PrintWriter pw = createWriter(home + "/.rp5rc");
      pw.write("PROCESSING_ROOT: \"" + processingRoot + "\"");
    case ESC:
    case DELETE:
      processingRoot += key;

Saturday, 2 November 2013

Promise for the future of jruby, ruby-processing

It was probably a bit too early when I last looked at tuning ruby processing, because it preceded the processing-2.1 release (now compiled for java 7, which means I can run ruby-processing with java 8). Also since I am looking to the future I will use jruby-9000.dev for future performance tests. The esfera test is good because it is dynamic (you can actually see both compiler and garbage collector kick-in, well thats unless I'm very much mistaken). Here are past results combined with current results using jruby-complete-9000.dev (2 November 2013 snapshot). On continued running current test stabilised at ca 6 fps. What the test doesn't show is elapsed time, because there is actual pause seen when I presume compiler kicks in (and the later lesser dips in performance must be the garbage collector). These are my java args for the test (jdk 7 unless stated)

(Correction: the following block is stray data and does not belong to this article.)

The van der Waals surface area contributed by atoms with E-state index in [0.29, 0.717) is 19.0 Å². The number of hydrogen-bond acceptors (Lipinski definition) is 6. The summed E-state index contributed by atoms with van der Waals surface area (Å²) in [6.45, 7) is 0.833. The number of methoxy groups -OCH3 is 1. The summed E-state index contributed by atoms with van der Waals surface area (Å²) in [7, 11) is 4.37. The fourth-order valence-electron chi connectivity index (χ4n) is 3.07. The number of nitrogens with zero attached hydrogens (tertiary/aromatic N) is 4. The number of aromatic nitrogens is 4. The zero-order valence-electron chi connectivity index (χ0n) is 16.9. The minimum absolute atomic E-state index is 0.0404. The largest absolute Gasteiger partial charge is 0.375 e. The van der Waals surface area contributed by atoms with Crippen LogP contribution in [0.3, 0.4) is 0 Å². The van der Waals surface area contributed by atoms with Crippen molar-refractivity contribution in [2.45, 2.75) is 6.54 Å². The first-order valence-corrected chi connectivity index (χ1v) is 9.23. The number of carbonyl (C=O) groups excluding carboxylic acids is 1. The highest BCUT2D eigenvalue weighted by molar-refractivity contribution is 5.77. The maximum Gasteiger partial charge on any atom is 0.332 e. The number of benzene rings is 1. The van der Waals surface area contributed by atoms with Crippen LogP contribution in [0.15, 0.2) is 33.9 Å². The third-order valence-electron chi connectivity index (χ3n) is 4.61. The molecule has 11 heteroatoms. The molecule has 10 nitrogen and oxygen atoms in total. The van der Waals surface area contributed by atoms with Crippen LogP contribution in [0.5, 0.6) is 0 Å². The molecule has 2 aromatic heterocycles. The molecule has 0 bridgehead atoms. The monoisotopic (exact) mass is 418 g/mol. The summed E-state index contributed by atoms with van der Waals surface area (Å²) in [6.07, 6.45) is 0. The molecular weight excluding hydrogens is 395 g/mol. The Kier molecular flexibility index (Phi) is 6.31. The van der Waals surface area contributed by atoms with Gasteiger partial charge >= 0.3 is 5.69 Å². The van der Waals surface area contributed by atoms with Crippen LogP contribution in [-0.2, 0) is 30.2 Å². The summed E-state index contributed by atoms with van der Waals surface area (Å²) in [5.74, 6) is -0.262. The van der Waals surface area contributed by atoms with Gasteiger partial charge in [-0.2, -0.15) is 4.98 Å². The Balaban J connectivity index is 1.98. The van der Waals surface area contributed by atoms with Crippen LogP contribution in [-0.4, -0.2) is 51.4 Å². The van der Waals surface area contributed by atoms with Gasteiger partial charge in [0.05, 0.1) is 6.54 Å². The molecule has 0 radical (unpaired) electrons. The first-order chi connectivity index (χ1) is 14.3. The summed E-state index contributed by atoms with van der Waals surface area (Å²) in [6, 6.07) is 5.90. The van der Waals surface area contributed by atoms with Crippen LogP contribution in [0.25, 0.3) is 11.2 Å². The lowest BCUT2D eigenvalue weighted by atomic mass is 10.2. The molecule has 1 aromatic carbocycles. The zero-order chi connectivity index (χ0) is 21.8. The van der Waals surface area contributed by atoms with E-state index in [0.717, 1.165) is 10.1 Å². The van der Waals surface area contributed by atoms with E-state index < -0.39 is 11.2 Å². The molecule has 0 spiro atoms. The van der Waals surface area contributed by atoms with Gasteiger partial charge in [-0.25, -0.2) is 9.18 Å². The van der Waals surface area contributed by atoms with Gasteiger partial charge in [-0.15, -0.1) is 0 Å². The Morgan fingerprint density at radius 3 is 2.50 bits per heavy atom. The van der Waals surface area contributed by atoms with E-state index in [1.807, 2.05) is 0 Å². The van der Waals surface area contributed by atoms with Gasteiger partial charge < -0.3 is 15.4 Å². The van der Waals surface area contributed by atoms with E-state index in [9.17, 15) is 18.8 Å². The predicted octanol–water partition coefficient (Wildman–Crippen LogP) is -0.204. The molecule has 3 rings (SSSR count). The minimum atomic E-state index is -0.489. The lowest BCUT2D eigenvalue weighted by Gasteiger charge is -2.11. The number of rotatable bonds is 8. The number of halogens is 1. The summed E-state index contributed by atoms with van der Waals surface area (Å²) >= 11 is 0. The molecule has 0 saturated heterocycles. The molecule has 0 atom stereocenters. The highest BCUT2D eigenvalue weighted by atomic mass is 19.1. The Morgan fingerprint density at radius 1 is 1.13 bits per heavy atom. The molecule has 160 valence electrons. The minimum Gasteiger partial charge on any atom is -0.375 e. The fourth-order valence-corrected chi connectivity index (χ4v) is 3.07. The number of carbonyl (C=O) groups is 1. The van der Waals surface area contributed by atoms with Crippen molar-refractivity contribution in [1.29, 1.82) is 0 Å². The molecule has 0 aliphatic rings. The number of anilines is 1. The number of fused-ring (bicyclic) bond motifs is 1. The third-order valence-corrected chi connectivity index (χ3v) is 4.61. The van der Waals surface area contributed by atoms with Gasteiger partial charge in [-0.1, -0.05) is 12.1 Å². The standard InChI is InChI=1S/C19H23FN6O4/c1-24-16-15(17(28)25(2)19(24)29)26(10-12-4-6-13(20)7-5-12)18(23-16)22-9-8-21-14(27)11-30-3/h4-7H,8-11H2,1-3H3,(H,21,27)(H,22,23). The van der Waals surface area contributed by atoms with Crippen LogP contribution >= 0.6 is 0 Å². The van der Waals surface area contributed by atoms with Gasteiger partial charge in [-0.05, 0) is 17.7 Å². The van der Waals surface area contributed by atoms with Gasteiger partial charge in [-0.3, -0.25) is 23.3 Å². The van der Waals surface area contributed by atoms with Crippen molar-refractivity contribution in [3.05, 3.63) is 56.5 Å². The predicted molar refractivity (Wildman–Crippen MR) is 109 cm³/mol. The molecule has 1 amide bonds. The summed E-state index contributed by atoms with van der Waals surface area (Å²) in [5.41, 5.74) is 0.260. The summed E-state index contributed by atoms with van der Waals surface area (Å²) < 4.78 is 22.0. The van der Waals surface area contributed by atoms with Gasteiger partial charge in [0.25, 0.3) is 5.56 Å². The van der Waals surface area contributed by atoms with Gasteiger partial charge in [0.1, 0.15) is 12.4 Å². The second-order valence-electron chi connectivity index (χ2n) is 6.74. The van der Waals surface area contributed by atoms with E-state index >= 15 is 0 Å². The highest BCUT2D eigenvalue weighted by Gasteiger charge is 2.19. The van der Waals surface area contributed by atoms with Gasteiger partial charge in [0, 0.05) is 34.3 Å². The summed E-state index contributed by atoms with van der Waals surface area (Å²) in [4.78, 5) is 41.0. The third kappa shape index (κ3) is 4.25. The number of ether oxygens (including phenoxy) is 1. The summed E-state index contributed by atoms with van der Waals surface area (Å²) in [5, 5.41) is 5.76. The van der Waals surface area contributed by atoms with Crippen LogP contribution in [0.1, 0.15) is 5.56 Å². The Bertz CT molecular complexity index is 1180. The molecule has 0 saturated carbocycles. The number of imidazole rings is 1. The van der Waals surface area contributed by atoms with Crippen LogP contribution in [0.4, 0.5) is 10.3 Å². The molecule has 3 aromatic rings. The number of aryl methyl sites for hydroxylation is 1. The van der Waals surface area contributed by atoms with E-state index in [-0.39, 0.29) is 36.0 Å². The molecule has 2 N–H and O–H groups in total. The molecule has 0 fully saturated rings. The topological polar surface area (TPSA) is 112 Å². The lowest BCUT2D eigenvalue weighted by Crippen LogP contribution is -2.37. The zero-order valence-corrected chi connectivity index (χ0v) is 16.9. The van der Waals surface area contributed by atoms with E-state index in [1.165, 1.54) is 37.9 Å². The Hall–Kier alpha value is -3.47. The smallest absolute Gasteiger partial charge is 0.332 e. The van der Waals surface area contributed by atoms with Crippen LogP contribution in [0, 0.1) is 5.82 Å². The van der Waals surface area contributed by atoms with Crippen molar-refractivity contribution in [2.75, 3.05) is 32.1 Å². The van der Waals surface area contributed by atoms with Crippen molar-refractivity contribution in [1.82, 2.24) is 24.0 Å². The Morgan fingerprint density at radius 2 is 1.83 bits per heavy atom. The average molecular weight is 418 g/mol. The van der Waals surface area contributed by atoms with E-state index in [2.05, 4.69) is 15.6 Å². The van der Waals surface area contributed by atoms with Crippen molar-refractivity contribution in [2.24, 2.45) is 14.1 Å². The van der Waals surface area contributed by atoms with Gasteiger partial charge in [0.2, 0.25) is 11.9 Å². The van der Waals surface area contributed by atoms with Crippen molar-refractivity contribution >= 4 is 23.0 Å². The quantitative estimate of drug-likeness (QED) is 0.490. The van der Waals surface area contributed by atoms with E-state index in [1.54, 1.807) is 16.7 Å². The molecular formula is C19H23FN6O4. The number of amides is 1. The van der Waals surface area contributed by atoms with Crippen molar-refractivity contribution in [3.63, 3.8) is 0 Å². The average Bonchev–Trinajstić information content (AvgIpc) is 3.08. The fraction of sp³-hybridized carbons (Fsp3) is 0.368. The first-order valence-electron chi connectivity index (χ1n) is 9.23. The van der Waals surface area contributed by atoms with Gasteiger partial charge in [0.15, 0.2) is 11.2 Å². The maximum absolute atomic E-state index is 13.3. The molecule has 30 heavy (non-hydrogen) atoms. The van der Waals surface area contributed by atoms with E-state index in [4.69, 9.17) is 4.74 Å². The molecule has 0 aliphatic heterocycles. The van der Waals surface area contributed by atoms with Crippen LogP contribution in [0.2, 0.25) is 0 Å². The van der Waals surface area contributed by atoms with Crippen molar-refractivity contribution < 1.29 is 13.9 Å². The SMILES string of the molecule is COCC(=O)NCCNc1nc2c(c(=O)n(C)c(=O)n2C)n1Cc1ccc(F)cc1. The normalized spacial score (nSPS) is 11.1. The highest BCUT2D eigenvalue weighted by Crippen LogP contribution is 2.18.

• None 
  • Args 1.  -XX:+TieredCompilation XX:CompileCommand=dontinline,org.jruby.runtime.invokedynamic.InvokeDynamicSupport::invocationFallback
  • Args 2. -XX:+TieredCompilation -XX:TieredStopAtLevel=1 XX:CompileCommand=dontinline,org.jruby.runtime.invokedynamic.InvokeDynamicSupport::invocationFallback
  •  Args Java 8 -Xms2048M -Xmx2048M -XX:+UnlockExperimentalVMOptions -XX:G1NewSizePercent=20 -XX:G1MaxNewSizePercent=80.
F.P.S esfera
No Args Args 1 Args 2 Java 8
5.4547 5.17617 4.70084 5.27
4.26695 3.71662 2.90269 4.24
3.85179 3.22197 2.30053 3.889
3.769622 3.105720 2.077115 3.70
3.769622 3.122121 2.022429 4.15
3.756052 3.340643 1.940190 4.98
4.849481 3.122121 1.953019 5.03
5.173814 3.34064 5.09

PS: linux users it may also be worth doing the following, one-time exercise, to improve java startup
sudo java -Xshare:dump

For Rails Hackers

I'm a bit disappointed so far with the response to my updating of ruby-processing to run with processing-2.1. Perhaps interest in the ruby language is on the decline, or could it be that rails hackers have become so dependent on their frameworks/tools they find it a challenge to work outside them (I mean just look at Shoes4 lots of meaningless tests many contributors, and it is travelling at snails pace to where? _why is surely less than impressed)!!! For inspiration just check out the Karsten Schmidt story.

Eyeo 2013 - Karsten Schmidt from Eyeo Festival on Vimeo.


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I have developed JRubyArt and propane new versions of ruby-processing for JRuby- and processing-3.2.2